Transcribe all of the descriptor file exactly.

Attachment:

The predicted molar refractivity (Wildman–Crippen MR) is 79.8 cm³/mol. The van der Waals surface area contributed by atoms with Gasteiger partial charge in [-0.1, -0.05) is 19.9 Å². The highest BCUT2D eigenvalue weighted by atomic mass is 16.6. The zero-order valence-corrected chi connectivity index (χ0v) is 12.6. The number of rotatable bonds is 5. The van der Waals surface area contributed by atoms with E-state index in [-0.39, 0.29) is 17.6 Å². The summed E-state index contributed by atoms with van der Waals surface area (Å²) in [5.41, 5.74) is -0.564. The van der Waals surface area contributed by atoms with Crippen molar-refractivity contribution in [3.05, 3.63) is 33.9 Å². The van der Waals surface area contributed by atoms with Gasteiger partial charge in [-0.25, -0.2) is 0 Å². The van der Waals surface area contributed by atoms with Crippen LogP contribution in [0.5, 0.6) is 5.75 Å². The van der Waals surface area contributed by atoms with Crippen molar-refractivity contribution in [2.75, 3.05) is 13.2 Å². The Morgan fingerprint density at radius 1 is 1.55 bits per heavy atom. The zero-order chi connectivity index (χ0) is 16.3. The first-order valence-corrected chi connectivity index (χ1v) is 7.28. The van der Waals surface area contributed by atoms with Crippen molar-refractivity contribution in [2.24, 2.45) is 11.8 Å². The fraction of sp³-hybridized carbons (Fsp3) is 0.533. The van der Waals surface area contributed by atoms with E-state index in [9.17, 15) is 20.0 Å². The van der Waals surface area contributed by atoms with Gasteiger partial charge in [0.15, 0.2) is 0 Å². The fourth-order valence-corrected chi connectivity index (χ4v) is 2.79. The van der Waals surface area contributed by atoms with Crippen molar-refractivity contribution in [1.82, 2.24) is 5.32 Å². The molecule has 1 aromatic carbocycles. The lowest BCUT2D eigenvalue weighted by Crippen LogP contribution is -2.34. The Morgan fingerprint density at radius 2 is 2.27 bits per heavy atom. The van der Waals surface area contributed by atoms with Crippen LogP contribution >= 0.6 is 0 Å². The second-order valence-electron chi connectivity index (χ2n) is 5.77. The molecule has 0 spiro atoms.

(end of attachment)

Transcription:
The predicted molar refractivity (Wildman–Crippen MR) is 79.8 cm³/mol. The van der Waals surface area contributed by atoms with Gasteiger partial charge in [-0.1, -0.05) is 19.9 Å². The highest BCUT2D eigenvalue weighted by atomic mass is 16.6. The zero-order valence-corrected chi connectivity index (χ0v) is 12.6. The number of rotatable bonds is 5. The van der Waals surface area contributed by atoms with E-state index in [-0.39, 0.29) is 17.6 Å². The summed E-state index contributed by atoms with van der Waals surface area (Å²) in [5.41, 5.74) is -0.564. The van der Waals surface area contributed by atoms with Crippen molar-refractivity contribution in [3.05, 3.63) is 33.9 Å². The van der Waals surface area contributed by atoms with Gasteiger partial charge in [-0.25, -0.2) is 0 Å². The van der Waals surface area contributed by atoms with Crippen LogP contribution in [0.5, 0.6) is 5.75 Å². The van der Waals surface area contributed by atoms with Crippen molar-refractivity contribution in [2.75, 3.05) is 13.2 Å². The Morgan fingerprint density at radius 1 is 1.55 bits per heavy atom. The zero-order chi connectivity index (χ0) is 16.3. The first-order valence-corrected chi connectivity index (χ1v) is 7.28. The van der Waals surface area contributed by atoms with Crippen molar-refractivity contribution in [2.24, 2.45) is 11.8 Å². The fraction of sp³-hybridized carbons (Fsp3) is 0.533. The van der Waals surface area contributed by atoms with E-state index in [9.17, 15) is 20.0 Å². The van der Waals surface area contributed by atoms with Gasteiger partial charge in [0.15, 0.2) is 0 Å². The fourth-order valence-corrected chi connectivity index (χ4v) is 2.79. The van der Waals surface area contributed by atoms with Crippen molar-refractivity contribution in [1.82, 2.24) is 5.32 Å². The molecule has 1 aromatic carbocycles. The lowest BCUT2D eigenvalue weighted by Crippen LogP contribution is -2.34. The Morgan fingerprint density at radius 2 is 2.27 bits per heavy atom. The van der Waals surface area contributed by atoms with Crippen LogP contribution >= 0.6 is 0 Å². The second-order valence-electron chi connectivity index (χ2n) is 5.77. The molecule has 0 spiro atoms.